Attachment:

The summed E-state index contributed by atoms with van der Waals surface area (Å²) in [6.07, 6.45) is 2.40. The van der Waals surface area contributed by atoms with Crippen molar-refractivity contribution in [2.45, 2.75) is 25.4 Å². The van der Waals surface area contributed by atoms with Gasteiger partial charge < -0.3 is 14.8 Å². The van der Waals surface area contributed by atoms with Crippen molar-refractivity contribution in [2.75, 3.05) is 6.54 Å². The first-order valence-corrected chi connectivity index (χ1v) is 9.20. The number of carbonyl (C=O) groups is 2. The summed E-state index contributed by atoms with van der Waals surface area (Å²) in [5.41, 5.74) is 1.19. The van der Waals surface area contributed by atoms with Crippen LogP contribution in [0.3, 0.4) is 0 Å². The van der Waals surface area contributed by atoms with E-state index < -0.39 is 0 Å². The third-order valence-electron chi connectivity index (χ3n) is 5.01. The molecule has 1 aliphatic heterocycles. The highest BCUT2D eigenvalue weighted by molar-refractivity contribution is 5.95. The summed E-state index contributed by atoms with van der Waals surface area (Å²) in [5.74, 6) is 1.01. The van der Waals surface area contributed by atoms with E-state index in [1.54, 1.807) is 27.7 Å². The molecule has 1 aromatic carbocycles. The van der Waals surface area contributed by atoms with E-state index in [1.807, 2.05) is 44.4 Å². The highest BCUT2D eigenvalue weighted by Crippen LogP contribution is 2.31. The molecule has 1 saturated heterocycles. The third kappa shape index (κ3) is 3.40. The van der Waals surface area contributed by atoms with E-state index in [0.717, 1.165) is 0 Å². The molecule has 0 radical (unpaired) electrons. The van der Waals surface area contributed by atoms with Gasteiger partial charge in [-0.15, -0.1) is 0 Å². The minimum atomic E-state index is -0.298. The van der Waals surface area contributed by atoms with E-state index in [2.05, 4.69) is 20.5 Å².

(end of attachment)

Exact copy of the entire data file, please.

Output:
The summed E-state index contributed by atoms with van der Waals surface area (Å²) in [6.07, 6.45) is 2.40. The van der Waals surface area contributed by atoms with Crippen molar-refractivity contribution in [2.45, 2.75) is 25.4 Å². The van der Waals surface area contributed by atoms with Gasteiger partial charge < -0.3 is 14.8 Å². The van der Waals surface area contributed by atoms with Crippen molar-refractivity contribution in [2.75, 3.05) is 6.54 Å². The first-order valence-corrected chi connectivity index (χ1v) is 9.20. The number of carbonyl (C=O) groups is 2. The summed E-state index contributed by atoms with van der Waals surface area (Å²) in [5.41, 5.74) is 1.19. The van der Waals surface area contributed by atoms with Crippen LogP contribution in [0.3, 0.4) is 0 Å². The van der Waals surface area contributed by atoms with E-state index < -0.39 is 0 Å². The third-order valence-electron chi connectivity index (χ3n) is 5.01. The molecule has 1 aliphatic heterocycles. The highest BCUT2D eigenvalue weighted by molar-refractivity contribution is 5.95. The summed E-state index contributed by atoms with van der Waals surface area (Å²) in [5.74, 6) is 1.01. The van der Waals surface area contributed by atoms with E-state index in [1.54, 1.807) is 27.7 Å². The molecule has 1 aromatic carbocycles. The van der Waals surface area contributed by atoms with E-state index in [1.807, 2.05) is 44.4 Å². The highest BCUT2D eigenvalue weighted by Crippen LogP contribution is 2.31. The molecule has 1 saturated heterocycles. The third kappa shape index (κ3) is 3.40. The van der Waals surface area contributed by atoms with E-state index in [0.717, 1.165) is 0 Å². The molecule has 0 radical (unpaired) electrons. The van der Waals surface area contributed by atoms with Gasteiger partial charge in [-0.15, -0.1) is 0 Å². The minimum atomic E-state index is -0.298. The van der Waals surface area contributed by atoms with E-state index in [2.05, 4.69) is 20.5 Å².